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4.7 out of 5 stars
4.7 out of 5 stars
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on 20 October 2013
What a brilliant, sublime paradox this album is. Having been a teenager of the 80's this album revives some fantastic memories of bands like Ultravox, Depeche Mode, A-ha, Yazoo, and many others with it's screaming synths, electronic beats and great songwriting. But to purely tag this music as 80's revivalism would be doing Chvrches a huge injustice. What Bones has done is transport electronic music into the future with it's attitude and edginess. Then we come to Lauren Mayberry...what a stunning voice! Not since Harriet Wheeler (The Sundays) have I heard such a voice that can sound so vulnerable and fragile yet strong and forceful all in the same note (that beautiful Scottish lilt is a big contributing factor)! In fact although on one level Chvrches electric synth sound it completely different to the jangly guitars of The Sundays to me there are some striking similarities and I have to say Chvrches are probably the only band I would trust to do a decent cover of a Sundays song...Lauren if you're reading this - please give it some thought! Being a bloke in his mid 40's I thought my days of listening to new, 'relevant' music were over. Thank you Lauren and the boys for restoring my faith in and enthusiasm for modern British music.
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I picked this CD up (the standard 12 track edition) after watching Chvrches set at Glastonbury, though I already knew about them from items in the music press.

This is one very impressive debut; the balance between the inspired electronica and Lauren Mayberry`s light, slightly accented voice makes for an immediately appealing sound.
Synthesiser-based bands have in the past been accused of coldness - that doesn't happen here; the soundscape is well-realised - varied songs, melodically and rhythmically attractive - any chill in the sound countered by the humanity of Mayberry`s clear-sounding vocals. Her butter-wouldn`t-melt delivery of lyrics which belie the innocence of her voice (on "Gun" for example) is the killer asset - and those tunes don't half get into your head!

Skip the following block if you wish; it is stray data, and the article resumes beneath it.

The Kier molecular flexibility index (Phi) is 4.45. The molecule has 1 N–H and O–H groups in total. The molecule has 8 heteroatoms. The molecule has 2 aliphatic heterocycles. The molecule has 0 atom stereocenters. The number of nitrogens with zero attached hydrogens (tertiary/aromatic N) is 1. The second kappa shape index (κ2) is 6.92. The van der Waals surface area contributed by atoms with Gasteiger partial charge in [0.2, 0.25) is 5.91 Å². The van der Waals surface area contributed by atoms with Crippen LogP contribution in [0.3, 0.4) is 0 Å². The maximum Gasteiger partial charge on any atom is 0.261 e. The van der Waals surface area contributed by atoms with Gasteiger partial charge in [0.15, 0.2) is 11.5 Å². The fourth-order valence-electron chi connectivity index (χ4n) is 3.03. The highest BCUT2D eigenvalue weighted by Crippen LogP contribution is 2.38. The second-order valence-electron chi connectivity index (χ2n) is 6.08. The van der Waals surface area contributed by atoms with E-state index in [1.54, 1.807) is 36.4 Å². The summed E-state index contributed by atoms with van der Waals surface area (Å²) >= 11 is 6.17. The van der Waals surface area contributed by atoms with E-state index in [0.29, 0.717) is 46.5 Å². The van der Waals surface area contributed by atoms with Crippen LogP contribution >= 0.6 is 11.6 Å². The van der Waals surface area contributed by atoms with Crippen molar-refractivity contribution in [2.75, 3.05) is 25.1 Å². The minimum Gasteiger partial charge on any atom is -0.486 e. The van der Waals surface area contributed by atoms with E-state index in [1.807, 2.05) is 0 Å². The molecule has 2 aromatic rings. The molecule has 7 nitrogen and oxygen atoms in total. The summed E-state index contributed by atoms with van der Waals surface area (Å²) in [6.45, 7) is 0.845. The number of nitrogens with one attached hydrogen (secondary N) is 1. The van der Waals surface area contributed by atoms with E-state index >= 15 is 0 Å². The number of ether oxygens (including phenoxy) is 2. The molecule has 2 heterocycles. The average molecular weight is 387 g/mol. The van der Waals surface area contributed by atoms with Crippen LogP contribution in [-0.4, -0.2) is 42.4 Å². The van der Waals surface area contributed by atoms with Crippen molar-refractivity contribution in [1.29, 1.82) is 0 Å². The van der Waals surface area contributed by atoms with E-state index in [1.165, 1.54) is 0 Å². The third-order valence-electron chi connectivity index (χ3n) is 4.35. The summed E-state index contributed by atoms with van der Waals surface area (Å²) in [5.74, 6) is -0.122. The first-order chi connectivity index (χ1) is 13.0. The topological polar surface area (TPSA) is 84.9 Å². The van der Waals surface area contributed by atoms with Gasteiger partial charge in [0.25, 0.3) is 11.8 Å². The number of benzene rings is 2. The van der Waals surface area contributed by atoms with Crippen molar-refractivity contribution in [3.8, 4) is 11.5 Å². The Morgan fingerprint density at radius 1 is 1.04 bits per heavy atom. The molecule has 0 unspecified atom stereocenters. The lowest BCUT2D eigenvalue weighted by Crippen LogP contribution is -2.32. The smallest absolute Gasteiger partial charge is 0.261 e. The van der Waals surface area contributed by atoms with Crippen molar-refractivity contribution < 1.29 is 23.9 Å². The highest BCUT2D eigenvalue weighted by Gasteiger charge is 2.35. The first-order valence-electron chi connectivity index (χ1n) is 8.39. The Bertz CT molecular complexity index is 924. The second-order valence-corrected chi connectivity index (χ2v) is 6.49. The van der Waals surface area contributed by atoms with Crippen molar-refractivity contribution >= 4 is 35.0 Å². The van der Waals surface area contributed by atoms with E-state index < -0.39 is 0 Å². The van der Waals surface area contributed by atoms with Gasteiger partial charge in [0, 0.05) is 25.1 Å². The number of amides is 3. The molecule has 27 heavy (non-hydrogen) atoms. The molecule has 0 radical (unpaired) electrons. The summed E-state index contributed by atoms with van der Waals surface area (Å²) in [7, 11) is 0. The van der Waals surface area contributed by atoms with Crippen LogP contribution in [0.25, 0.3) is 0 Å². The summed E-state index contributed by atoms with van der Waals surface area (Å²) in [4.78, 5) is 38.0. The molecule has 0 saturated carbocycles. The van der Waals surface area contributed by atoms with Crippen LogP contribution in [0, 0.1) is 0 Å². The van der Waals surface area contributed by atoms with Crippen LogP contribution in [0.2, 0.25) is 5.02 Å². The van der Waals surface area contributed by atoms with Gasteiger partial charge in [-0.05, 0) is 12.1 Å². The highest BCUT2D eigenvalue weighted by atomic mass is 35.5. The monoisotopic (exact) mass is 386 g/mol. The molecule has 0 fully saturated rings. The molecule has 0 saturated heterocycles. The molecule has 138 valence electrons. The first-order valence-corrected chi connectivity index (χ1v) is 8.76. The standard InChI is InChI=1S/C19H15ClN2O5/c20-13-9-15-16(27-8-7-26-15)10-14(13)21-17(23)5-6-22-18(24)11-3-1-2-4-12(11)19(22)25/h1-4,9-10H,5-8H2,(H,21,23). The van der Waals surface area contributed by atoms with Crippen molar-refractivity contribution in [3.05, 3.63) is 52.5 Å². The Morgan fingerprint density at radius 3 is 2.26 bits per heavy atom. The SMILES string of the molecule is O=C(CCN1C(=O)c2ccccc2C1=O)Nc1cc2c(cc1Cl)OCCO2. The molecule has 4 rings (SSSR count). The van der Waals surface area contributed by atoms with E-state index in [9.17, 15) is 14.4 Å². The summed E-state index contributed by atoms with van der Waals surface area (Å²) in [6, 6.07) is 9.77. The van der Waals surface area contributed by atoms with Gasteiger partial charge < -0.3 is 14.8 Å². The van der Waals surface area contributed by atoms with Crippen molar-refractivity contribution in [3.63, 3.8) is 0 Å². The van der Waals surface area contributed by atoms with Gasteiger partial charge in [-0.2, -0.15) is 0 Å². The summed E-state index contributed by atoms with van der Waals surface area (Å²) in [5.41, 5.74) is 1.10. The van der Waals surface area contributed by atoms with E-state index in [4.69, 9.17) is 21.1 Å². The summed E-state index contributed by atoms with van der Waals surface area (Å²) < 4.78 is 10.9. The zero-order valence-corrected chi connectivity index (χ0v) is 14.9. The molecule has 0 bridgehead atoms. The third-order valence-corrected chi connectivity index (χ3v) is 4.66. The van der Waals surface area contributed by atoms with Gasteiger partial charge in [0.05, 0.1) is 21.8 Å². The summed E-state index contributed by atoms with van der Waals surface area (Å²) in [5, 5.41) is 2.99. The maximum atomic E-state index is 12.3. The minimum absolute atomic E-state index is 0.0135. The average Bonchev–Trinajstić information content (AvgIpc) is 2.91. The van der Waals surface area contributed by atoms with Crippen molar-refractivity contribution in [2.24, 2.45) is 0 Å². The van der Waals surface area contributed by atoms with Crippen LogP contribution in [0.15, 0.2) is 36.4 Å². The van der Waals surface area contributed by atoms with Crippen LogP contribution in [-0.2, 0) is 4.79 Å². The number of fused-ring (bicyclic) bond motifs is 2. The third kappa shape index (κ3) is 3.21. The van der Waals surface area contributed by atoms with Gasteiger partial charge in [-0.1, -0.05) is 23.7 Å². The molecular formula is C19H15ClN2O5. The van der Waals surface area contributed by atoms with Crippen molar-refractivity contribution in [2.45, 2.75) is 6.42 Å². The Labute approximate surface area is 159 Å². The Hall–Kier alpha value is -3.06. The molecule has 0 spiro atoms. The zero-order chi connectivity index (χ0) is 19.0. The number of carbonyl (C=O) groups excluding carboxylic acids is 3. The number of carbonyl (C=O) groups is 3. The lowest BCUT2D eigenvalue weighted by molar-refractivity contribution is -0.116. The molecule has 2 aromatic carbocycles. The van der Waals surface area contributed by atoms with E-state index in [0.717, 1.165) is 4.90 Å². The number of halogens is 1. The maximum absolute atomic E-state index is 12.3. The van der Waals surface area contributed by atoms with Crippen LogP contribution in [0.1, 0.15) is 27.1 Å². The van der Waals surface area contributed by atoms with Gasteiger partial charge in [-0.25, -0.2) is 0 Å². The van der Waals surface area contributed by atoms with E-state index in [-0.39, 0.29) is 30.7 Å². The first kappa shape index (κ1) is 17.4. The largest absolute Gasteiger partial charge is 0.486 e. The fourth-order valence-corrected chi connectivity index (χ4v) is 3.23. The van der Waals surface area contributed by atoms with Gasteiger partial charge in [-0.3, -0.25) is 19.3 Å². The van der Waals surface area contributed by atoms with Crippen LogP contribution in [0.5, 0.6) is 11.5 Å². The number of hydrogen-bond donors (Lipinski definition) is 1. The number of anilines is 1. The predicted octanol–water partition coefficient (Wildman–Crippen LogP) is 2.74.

The two tracks which feature the male vocals shouldn't be dismissed too lightly either; the melancholic "You Caught the Light" has a beauty all of its own - but I'm in agreement with just about everyone else on this page, Mayberry`s outstanding vocals are the deciding factor in adding this band to your music library.

Early days, but this is a band to watch; I'm really looking forward to their next release.
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on 10 November 2013
Superb album. Original, infectious, mature and emotional. Repeated listening gives rewards. British music is really coming into its own again. Support them!
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on 19 January 2016
I'm not gunna lie, I really wanted to find a physical copy of the special edition but it appears they either don't exist or have very good homes already! Probably the best debut album I've ever heard and easily in my top 3 favourite albums of all time. If I could give it 6 stars I would. The electro-pop is familiar yet different, with dabbles of Goldfrapp and Purity Ring the most comparable in terms of what it sounds like. Seriously recommend this to any electro-pop or synthpop lover, but I'd recommed buying the bonus tracks too (can download from amazon) as they are excellent also in my opinion.
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on 27 July 2016
Absolutely excellent debut. If you like any one of Chvrches songs then you'll like or love the whole album. It's well written, beautifully performed, extremely catchy (in a good way) and extremely easy to listen to over and over.

Buy it. You'll be pleased you did.
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on 14 August 2014